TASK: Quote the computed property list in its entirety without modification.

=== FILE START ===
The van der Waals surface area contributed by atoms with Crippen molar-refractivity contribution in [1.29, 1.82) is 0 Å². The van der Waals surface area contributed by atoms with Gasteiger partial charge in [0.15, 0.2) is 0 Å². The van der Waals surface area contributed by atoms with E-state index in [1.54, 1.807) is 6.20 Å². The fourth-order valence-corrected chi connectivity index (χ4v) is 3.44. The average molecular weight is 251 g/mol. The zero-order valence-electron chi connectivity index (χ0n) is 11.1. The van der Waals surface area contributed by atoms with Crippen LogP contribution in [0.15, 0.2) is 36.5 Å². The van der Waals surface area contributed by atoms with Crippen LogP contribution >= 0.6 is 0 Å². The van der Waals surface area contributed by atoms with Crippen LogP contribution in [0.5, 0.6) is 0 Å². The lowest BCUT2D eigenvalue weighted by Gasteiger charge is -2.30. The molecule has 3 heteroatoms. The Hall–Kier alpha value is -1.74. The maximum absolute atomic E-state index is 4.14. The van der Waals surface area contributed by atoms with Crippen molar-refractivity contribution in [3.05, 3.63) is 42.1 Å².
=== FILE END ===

The van der Waals surface area contributed by atoms with Crippen molar-refractivity contribution in [1.29, 1.82) is 0 Å². The van der Waals surface area contributed by atoms with Gasteiger partial charge in [0.15, 0.2) is 0 Å². The van der Waals surface area contributed by atoms with E-state index in [1.54, 1.807) is 6.20 Å². The fourth-order valence-corrected chi connectivity index (χ4v) is 3.44. The average molecular weight is 251 g/mol. The zero-order valence-electron chi connectivity index (χ0n) is 11.1. The van der Waals surface area contributed by atoms with Crippen LogP contribution in [0.15, 0.2) is 36.5 Å². The van der Waals surface area contributed by atoms with Crippen LogP contribution >= 0.6 is 0 Å². The van der Waals surface area contributed by atoms with Crippen LogP contribution in [0.5, 0.6) is 0 Å². The lowest BCUT2D eigenvalue weighted by Gasteiger charge is -2.30. The molecule has 3 heteroatoms. The Hall–Kier alpha value is -1.74. The maximum absolute atomic E-state index is 4.14. The van der Waals surface area contributed by atoms with Crippen molar-refractivity contribution in [3.05, 3.63) is 42.1 Å².